10. Almost all TPVs do indeed use 99% of LL's code... with two notable exceptions: Radegast and Lumyia (the latter is only for Android). Radegast started as a text-based viewer for SL using libopenmetaverse (which was independently developed at the beginning and had absolutely none of LL's code) and has been adding more and more 3D features (to the extent that on most platforms it can effectively be used as a 3D viewer). They (allegedly) use their own rendering engine and stay away from LL's. Of course, it means that scenes render slightly differently, but, as time has passed, they tend to look more and more like LL's own code, which is definitely an outstanding achievement — and proof that, as a TPV developer, you really don't need to stick to LL's code, unless you really want to (which is what most TPV developers want).
  11. Not only it continues to work in 2014, but (shhh!) it even works under OpenSimulator... hehe. Thanks for the script, I was going nuts in figuring out how to compensate for the camera movement, and all that because I got the control grabbing function wrong! Silly me!
  12. A late welcome to Ebbe to Linden Lab, Second Life, the forums, and utter chaos being finely balanced on the tip of a needle No, wait, now I remember: the first welcome message to Ebbe from me was on Twitter... Anyway, it's nice to see, for a change, someone with a lot of background in social media and online communications at the helm of Linden Lab. It sure should give us some hopes that at least, this time around, we'll see better communication. And that's certainly quite welcome! There are some pearls of wisdom at the LL board. We started with visionaries, like Philip Rosedale and Cory Ondrejka to get the ball rolling, even without knowing what direction it would take. Mark Kingdon saw an opportunity in expanding Second Life into the "serious" market and tried to turn it into a virtual 3D communications tool for enterprise and academic users. This didn't work so well at the corporate level, but did wonders in the research community: thousands of scientists are engaged daily in researching lots of aspects of virtual worlds (even though, because of the high cost of leasing land in SL, they do it now mostly on OpenSimulator — but all their work applies to SL as well). There are a handful of peer-reviewed scientific journals which practically only publish research on and about SL. I might even be so bold as to claim that "virtual world" and "Second Life" are now synonymous; few alternatives exist, after all, and probably the last serious one (Cloud Party) has gone with all the others. Second Life, by contrast, remains long-lived in spite of everything. Rod Humble had a background in artistic game design, and he worked incredibly hard to fix bugs, add astonishing features — some of them in the pipelines for almost a decade! — and coming close to reach the impossible: on a high-end computer of the latest generation, Second Life is almost impossible to recognize. Long are gone the days of the "2007" look, images of which are still appearing on the mainstream news media. Gah! We have gone a long way since that. Rod also managed to diversify LL's portfolio, and turn SL's success and profits into a source of financing for LL to launch new products. This was rather clever. In this era where two people with a computer and a programmer's handbook are able to grab a business angel, suck them dry, and waste millions after two or three years, it's refreshing to see LL and its financial resource allocation into R&D of new platforms as a functioning alternative to the "usual" ways of funding new development. Sure, not all "new products" are a success (or at least, not yet). But Rod proved the model worked without throwing LL into debt. He also recognized the potential of SL itself as a way to develop prototypes for games, by looking at the clever things that the RPG enthusiasts are doing in SL. In SL, content is king, so getting designers the ability to create even more fantastic content (like meshes!) created a veritable Renaissance in SL. I remember this old image from Khannea Suntzu, made in 2009: http://gwynethllewelyn.net/2009/05/21/khannea-suntzus-preview-of-second-life-in-2009/ This was rendered on a top 3D modelling tool at the time, and she predicted that the SL renderer would be able to achieve those results by 2020. We laughed at her. And ironically, we actually get that kind of quality today — if not better. Now it's your turn, Ebbe. For ages we have waited for a substantial improvement in SL as a communication tool — not only between LL and SL residents, but obviously among SL residents themselves. The way in-world text chat works is still stuck in the late 1990s — despite all improvements over the years, it still feels that the whole chat environment is not better than IRC running on a battered 486 with 512 KBytes of RAM and a sub-GHz CPU. We have my.secondlife.com, and some tentative integration with Facebook here and there. We have these clumsy forums where I'm typing now, which are invaded by spam every day (and yes, that's where most of the daily 10-12k registrations come from — not to join SL, but by spambots hitting the forums). Tickets (either in JIRA or elsewhere), abuse reports, requests for support and intervention by Linden employees — all those need a rehaul, mostly policy-wise, and not necessarily tech-wise. So there is really quite a lot to improve, just on the communication side of SL. And it's desperately needed. Content is indeed king, but communications is its queen: we don't need merely to be able to buy awesome content, we need to be able to talk about it Therefore, Ebbe, even if you don't stay at LL for a long, long while, you'll definitely have your hands full with things to do. It's definitely very kind of you to waste some of your precious time just to chat a bit on these forums, merely a week after you first sat on your chair That's an accomplishment, but the truly daunting challenge will be to keep it up over time. I sincerely wish you the greatest success in your new role at the helm of LL — after all, our (virtual) lives depend on it. Cheers and good luck!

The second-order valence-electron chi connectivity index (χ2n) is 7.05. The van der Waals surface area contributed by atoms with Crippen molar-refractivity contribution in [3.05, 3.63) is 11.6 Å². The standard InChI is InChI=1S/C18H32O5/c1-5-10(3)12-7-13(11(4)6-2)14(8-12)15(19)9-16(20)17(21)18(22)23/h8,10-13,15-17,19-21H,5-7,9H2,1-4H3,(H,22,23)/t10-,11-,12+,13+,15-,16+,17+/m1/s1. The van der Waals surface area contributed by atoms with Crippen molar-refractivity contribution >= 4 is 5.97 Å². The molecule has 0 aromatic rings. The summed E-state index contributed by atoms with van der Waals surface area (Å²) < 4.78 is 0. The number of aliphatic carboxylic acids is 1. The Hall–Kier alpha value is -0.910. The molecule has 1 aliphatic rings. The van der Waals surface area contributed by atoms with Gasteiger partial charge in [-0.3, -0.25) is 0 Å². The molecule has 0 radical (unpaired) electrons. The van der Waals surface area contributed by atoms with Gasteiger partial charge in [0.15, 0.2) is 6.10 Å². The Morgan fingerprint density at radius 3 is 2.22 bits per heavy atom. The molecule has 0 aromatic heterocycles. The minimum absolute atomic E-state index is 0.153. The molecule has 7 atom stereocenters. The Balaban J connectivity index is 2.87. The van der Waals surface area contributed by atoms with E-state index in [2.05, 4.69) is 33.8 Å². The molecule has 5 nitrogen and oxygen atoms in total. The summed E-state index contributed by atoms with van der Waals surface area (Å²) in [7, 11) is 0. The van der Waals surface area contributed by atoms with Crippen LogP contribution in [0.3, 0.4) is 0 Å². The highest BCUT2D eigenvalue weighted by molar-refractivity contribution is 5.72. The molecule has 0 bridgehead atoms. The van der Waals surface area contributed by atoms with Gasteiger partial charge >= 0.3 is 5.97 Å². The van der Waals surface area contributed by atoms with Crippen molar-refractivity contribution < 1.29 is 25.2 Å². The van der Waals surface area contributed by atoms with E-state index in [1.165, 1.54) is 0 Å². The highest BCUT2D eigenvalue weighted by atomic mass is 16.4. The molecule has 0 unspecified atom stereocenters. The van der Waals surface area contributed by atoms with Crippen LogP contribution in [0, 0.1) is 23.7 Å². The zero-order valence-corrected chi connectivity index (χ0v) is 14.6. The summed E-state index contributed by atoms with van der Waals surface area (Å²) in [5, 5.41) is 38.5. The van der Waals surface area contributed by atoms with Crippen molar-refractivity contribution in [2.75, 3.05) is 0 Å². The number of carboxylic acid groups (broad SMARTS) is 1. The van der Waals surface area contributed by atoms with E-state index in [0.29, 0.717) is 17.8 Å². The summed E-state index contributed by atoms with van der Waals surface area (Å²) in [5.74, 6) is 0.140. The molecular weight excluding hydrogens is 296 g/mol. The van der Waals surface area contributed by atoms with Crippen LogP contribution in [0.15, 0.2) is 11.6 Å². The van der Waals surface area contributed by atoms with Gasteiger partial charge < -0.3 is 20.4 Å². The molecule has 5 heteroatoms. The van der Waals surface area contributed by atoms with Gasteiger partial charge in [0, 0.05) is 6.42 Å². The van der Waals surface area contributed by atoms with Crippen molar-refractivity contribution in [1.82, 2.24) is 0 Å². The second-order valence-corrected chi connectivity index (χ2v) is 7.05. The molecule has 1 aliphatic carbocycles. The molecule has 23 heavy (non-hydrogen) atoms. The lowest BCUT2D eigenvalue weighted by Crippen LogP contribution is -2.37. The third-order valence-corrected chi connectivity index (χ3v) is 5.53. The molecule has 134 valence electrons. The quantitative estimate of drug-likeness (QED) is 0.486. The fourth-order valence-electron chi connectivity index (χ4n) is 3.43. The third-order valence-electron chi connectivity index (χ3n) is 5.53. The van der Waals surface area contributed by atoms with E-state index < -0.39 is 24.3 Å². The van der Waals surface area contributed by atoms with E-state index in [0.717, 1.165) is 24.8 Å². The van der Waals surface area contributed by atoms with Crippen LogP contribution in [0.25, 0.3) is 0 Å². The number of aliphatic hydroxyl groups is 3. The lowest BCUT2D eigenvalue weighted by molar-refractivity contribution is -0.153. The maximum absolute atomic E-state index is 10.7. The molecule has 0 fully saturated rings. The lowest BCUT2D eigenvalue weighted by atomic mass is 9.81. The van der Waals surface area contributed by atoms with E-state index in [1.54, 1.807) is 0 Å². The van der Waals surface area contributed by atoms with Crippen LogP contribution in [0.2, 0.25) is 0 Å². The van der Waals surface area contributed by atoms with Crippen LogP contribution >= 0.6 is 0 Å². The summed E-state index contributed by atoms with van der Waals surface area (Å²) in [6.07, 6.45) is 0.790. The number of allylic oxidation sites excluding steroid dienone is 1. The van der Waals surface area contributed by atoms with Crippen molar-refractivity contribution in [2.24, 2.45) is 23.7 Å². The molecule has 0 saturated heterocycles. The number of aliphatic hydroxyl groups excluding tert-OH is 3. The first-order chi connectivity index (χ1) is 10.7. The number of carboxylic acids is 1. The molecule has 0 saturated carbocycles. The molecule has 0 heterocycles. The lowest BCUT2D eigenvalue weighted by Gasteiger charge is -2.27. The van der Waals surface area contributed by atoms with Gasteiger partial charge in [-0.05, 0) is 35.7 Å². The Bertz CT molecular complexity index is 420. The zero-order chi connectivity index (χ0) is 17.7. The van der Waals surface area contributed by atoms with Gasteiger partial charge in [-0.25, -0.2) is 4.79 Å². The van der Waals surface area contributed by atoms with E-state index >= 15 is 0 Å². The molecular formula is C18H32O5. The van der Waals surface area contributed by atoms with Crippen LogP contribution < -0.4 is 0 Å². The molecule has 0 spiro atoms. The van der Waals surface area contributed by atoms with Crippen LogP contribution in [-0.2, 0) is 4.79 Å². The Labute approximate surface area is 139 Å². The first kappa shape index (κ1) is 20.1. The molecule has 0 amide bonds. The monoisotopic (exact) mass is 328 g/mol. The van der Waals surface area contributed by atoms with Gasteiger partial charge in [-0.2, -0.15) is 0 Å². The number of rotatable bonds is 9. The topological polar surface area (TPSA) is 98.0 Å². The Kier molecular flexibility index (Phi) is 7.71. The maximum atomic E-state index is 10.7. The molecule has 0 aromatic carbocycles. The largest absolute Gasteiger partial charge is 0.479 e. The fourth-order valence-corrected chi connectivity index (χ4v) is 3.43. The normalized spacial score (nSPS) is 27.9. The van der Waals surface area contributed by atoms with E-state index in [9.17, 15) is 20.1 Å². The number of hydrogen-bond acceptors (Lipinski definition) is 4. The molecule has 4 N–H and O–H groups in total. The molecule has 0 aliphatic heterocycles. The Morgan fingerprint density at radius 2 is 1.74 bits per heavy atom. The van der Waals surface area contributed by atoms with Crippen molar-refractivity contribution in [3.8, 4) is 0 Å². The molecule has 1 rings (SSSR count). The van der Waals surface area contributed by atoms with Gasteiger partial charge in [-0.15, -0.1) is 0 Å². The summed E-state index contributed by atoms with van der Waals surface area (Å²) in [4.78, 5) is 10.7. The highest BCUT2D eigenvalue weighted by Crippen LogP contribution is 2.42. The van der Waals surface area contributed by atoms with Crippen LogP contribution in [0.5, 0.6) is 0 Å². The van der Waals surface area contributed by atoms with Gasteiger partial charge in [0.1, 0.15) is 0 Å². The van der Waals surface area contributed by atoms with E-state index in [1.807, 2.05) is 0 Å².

13. Ok, after much Googling, I found one solution. Apparently, this error is all wrong: it has nothing to do with "materials", but with a mesh which is too complex. The solution, for me, was to get Meshlab use one of its simplification algorithms to get a much smaller mesh. This is naturally tricky, the better the algorithm, the more horrible the result. Sometimes, just a 10% decrease in complexity is enough for SL to accept the mesh and get it working. Things are also not always obvious. Some objects seem very simple in Meshlab, but SL has a different opinion. And some objects upload fine to SL, while Meshlab crashes with their complexity! However, if you get this error and Meshlab is able to open your model, the good news is that you can use the simplification algorithms to see if you get a barely acceptable mesh that SL will import.
  14. I'd love to know the answer too! I'm going to continue to Google for it...